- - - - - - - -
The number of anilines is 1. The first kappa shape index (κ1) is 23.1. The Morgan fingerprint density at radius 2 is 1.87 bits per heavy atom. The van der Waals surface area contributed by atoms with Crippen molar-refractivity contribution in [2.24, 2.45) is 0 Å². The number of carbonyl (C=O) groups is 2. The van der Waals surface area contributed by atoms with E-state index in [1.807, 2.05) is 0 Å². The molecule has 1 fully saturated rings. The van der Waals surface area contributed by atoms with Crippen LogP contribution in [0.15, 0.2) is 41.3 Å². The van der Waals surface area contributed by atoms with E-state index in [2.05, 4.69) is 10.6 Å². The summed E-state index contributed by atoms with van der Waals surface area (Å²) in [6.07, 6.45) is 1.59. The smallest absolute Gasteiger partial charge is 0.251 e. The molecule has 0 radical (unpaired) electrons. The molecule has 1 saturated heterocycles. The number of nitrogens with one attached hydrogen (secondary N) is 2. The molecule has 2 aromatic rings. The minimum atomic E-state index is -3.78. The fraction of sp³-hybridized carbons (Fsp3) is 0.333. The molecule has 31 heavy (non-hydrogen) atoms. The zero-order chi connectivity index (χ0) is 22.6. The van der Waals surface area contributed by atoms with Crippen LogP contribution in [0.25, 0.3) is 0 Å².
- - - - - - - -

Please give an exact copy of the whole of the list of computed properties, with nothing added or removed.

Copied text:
The number of anilines is 1. The first kappa shape index (κ1) is 23.1. The Morgan fingerprint density at radius 2 is 1.87 bits per heavy atom. The van der Waals surface area contributed by atoms with Crippen molar-refractivity contribution in [2.24, 2.45) is 0 Å². The number of carbonyl (C=O) groups is 2. The van der Waals surface area contributed by atoms with E-state index in [1.807, 2.05) is 0 Å². The molecule has 1 fully saturated rings. The van der Waals surface area contributed by atoms with Crippen LogP contribution in [0.15, 0.2) is 41.3 Å². The van der Waals surface area contributed by atoms with E-state index in [2.05, 4.69) is 10.6 Å². The summed E-state index contributed by atoms with van der Waals surface area (Å²) in [6.07, 6.45) is 1.59. The smallest absolute Gasteiger partial charge is 0.251 e. The molecule has 0 radical (unpaired) electrons. The molecule has 1 saturated heterocycles. The number of nitrogens with one attached hydrogen (secondary N) is 2. The molecule has 2 aromatic rings. The minimum atomic E-state index is -3.78. The fraction of sp³-hybridized carbons (Fsp3) is 0.333. The molecule has 31 heavy (non-hydrogen) atoms. The zero-order chi connectivity index (χ0) is 22.6. The van der Waals surface area contributed by atoms with Crippen LogP contribution in [0.25, 0.3) is 0 Å².